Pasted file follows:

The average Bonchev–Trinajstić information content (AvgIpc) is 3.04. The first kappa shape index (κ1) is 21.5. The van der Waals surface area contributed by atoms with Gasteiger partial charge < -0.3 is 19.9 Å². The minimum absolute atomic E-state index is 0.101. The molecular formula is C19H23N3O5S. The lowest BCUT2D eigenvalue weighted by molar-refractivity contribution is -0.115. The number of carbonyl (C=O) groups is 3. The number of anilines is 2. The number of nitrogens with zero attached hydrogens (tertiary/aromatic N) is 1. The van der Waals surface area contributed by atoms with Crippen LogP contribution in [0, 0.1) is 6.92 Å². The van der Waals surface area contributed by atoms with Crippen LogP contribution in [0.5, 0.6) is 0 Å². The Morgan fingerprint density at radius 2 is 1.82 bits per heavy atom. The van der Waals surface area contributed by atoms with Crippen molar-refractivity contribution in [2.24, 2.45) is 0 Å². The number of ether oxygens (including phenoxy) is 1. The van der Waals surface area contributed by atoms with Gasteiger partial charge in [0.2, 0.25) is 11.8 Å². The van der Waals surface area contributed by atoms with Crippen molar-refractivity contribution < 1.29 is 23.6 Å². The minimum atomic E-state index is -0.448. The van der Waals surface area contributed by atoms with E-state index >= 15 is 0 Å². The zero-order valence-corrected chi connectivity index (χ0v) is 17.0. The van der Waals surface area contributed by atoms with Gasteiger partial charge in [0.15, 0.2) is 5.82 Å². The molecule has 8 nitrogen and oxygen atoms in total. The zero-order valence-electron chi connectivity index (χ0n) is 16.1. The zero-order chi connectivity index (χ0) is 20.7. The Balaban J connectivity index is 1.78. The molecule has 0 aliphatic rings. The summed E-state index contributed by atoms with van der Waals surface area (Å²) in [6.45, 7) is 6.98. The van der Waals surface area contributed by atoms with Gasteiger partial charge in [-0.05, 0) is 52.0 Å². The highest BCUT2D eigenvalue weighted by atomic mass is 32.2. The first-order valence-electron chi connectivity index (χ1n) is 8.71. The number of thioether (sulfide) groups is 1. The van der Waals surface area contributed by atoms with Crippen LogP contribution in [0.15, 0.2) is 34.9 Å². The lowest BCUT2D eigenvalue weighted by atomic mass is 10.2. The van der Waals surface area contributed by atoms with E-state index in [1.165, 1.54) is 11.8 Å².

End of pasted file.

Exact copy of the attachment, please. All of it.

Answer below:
The average Bonchev–Trinajstić information content (AvgIpc) is 3.04. The first kappa shape index (κ1) is 21.5. The van der Waals surface area contributed by atoms with Gasteiger partial charge < -0.3 is 19.9 Å². The minimum absolute atomic E-state index is 0.101. The molecular formula is C19H23N3O5S. The lowest BCUT2D eigenvalue weighted by molar-refractivity contribution is -0.115. The number of carbonyl (C=O) groups is 3. The number of anilines is 2. The number of nitrogens with zero attached hydrogens (tertiary/aromatic N) is 1. The van der Waals surface area contributed by atoms with Crippen LogP contribution in [0, 0.1) is 6.92 Å². The van der Waals surface area contributed by atoms with Crippen LogP contribution in [0.5, 0.6) is 0 Å². The Morgan fingerprint density at radius 2 is 1.82 bits per heavy atom. The van der Waals surface area contributed by atoms with Crippen molar-refractivity contribution in [2.24, 2.45) is 0 Å². The number of ether oxygens (including phenoxy) is 1. The van der Waals surface area contributed by atoms with Gasteiger partial charge in [0.2, 0.25) is 11.8 Å². The van der Waals surface area contributed by atoms with Crippen molar-refractivity contribution < 1.29 is 23.6 Å². The minimum atomic E-state index is -0.448. The van der Waals surface area contributed by atoms with E-state index >= 15 is 0 Å². The zero-order valence-corrected chi connectivity index (χ0v) is 17.0. The van der Waals surface area contributed by atoms with Gasteiger partial charge in [0.15, 0.2) is 5.82 Å². The molecule has 8 nitrogen and oxygen atoms in total. The zero-order valence-electron chi connectivity index (χ0n) is 16.1. The zero-order chi connectivity index (χ0) is 20.7. The Balaban J connectivity index is 1.78. The molecule has 0 aliphatic rings. The summed E-state index contributed by atoms with van der Waals surface area (Å²) in [6.45, 7) is 6.98. The van der Waals surface area contributed by atoms with Gasteiger partial charge in [-0.05, 0) is 52.0 Å². The highest BCUT2D eigenvalue weighted by atomic mass is 32.2. The first-order valence-electron chi connectivity index (χ1n) is 8.71. The number of thioether (sulfide) groups is 1. The van der Waals surface area contributed by atoms with Crippen LogP contribution in [0.15, 0.2) is 34.9 Å². The lowest BCUT2D eigenvalue weighted by atomic mass is 10.2. The van der Waals surface area contributed by atoms with E-state index in [1.165, 1.54) is 11.8 Å².